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By Mark Rabago, RNZ Pacific Commonwealth of the Northern Marianas correspondent

A man on Saipan has burned the official CNMI flag in protest, saying that it does not truly represent Indigenous people of the Commonwealth of the Northern Marianas (CNMI).

A public video of the flag-burning was posted by Raymond Quitugua that has stirred various negative reactions within the CNMI community.

Under the CNMI’s constitution, flag-burning is prohibited and those found to have breached the law can face up to one year in jail or fined up to US$500 (NZ$835).

The official CNMI flag
The official CNMI flag . . . disputed by some Chamorro critics. Image: 123rf/RNZ

Quitugua said the true CNMI flag was the initial design presented back in the 1970s that featured a latte stone with a star in the front of it on a field of blue.

The current official flag of the US territory consists of a rectangular field of blue, a white star in the center, superimposed on a gray latte stone, surrounded by the traditional Carolinian mwáár.

But Quitugua claims the official flag does not accurately represent the Indigenous people of the CNMI, which he believes is the Chamorro community (not including the Carolinian community).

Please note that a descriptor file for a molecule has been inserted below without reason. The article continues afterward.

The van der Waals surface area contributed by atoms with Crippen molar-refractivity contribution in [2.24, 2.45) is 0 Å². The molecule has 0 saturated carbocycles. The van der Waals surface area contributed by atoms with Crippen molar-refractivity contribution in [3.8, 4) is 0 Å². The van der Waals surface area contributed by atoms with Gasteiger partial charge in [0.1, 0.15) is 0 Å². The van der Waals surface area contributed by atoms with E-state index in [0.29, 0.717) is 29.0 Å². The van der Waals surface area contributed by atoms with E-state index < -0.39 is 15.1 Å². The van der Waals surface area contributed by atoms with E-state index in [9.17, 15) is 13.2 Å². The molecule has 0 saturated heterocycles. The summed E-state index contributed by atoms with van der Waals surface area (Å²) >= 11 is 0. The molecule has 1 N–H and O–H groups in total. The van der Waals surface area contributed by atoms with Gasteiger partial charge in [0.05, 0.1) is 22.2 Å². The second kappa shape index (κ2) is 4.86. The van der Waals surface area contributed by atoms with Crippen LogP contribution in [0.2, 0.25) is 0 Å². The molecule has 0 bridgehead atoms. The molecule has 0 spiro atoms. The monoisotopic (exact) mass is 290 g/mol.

He added that he burned the flag as a form of protest and he intended to take the issue to court.

Disappointed, insulted
Renowned elder in the CNMI community, Lino Olopai, as well as one of the many champions of the CNMI’s flag, expressed disappointment and insulted by Quitugua’s actions and said that warranted jail time.

Olopai said the basis of the current CNMI flag was indeed the Chamorro flag, but a group of Carolinians that included himself fought to have a mwáár on the flag as a representation of the Carolinian community as they believed they, too, were indigenous people of the CNMI.

He added that Quitugua’s flag-burning is a form of discrimination against the Carolinian community, which like the Chamorros, are the two recognised Indigenous people of the CNMI.

“Stop the racism. We are all part of the Pacific islands,” Olopai said.

“We should maintain peaceful attitude and spirit with one another. Not just between the Chamorro and Carolinian communities, but with other communities across the Pacific,” he said.

In a letter to the editor of the Saipan Tribune, former lawmaker Luis John Castro also criticised Quitugua’s flag-burning, saying there were other more constructive forms of protest.

“If something such as the flag does not jive with your beliefs, OK you don’t have to agree,” he said, adding “but there are many ways to resolve differences other than desecrating a cultural symbol”.

“Conduct an online poll, call into [a radio station] and make it a topic of discussion. Hold a town hall meeting with other concerned citizens, ask a legislator to draft bills or initiative to address its look, or file a certified question with the courts to get an answer to your concerns.

“Why do something like burn the flag? To seek attention? To get likes and shares on Facebook? To incite civil unrest?” he wrote.

This article is republished under a community partnership agreement with RNZ.

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